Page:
A cast of impressive musicians will be noticed in the album's liner notes: Peter Hammill, Colin Edwin, Jim Matheos, Kevin Godley, David Longdon, among others contribute bits and pieces of music to 'Flowers at the Scene', Bowness' fifth solo offering. However, as eclectic as this album is, one cannot help but also feel a tiny exhaustion around the second half of the album - this is where, in my humble opinion, the pace gets too slow, the continuum of mellow, introverted tracks telling these very personal tales embraces the listener and puts him in some sort of pre-hibernation state and you can hardly remember much of what you've heard, as it leaves an impression that it is a bit washed and monotonous after all.

Opening track 'I Go Deeper' sets a very melancholic tone, this is confirmed by the next song, the dreamy, peaceful 'The Train That Pulled Away', a more intricate and very well-written piece. 'Rainmark' is another 'downer', if I may say so, despite the seemingly more upbeat tone - the unprepared listener might give in to sorrow and melancholia; On a side note, this lovely little song features some fine guitars from Fates Warning's Jim Matheos. All the songs are very vivid in the scenes Bowness is singing about - one of these more cinematic tracks is 'Not Married Anymore', about which I would say reminisces the sinking desperation of 'My Hotel Year', Bowness' first solo release. The title track sees Jim Matheos as a collaborator once again, a pretty beautiful, elegant song. 'It's the World' is the heavy rocker on the album, a dark and agonizing reflection on what could perhaps be a recollection of the author's let-downs throughout his life. This one features Jim Matheos once again as well as Peter Hammill and Steven Wilson. The rest of the album is also very sincerely mellow, the songs slowly unfold just to reveal some pretty moments but unfortunately do not contribute too much to the overall eclecticism of the LP, and as mentioned before, might sound a bit too melancholic.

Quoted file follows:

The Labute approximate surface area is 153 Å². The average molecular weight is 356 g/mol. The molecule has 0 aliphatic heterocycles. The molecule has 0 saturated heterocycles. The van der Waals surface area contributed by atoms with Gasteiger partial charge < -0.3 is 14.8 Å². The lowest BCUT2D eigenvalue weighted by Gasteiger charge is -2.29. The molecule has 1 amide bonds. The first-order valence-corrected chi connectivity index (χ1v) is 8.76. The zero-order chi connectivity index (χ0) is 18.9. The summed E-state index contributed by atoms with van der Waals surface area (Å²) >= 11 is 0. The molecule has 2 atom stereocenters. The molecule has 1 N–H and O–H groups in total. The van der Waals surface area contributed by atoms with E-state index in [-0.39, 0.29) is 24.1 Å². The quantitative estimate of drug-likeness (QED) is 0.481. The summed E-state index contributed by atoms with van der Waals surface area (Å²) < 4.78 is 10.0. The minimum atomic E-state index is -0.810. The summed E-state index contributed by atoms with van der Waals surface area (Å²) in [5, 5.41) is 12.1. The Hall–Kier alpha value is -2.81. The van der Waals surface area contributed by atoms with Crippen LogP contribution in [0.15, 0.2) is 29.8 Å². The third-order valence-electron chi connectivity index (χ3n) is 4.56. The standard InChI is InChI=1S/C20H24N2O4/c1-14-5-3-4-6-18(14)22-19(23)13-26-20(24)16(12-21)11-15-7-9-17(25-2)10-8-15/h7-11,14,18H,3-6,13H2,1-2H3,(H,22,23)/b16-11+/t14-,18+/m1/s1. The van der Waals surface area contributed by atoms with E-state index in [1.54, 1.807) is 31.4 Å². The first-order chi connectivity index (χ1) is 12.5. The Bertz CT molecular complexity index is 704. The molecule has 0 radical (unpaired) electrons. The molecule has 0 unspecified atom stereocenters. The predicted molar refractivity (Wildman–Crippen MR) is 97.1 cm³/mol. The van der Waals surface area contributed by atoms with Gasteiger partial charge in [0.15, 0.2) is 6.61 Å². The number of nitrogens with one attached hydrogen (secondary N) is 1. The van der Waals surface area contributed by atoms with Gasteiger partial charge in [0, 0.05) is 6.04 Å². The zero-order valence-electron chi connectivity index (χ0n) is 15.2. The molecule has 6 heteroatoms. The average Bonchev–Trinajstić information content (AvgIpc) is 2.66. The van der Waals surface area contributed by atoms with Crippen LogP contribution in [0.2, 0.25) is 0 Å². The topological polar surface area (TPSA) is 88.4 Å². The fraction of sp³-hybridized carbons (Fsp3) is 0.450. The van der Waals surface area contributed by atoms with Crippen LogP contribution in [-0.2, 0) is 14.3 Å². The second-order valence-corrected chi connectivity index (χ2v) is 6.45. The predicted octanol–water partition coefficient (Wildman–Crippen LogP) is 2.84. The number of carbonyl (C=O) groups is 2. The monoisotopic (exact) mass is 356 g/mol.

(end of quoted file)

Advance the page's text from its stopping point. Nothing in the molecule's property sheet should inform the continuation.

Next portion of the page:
Still, 'Flowers at the Scene' is a very interesting release, indeed quite eclectic, probably a meeting point between art rock, singer-songwriter and dream pop - an avenue of self-reflection, sorrow and grief, yet it has its moments of hope, joy, and pleasant melancholia. Elegant work that is meant to be listened to, you can hardly find reasons to dance to this album though.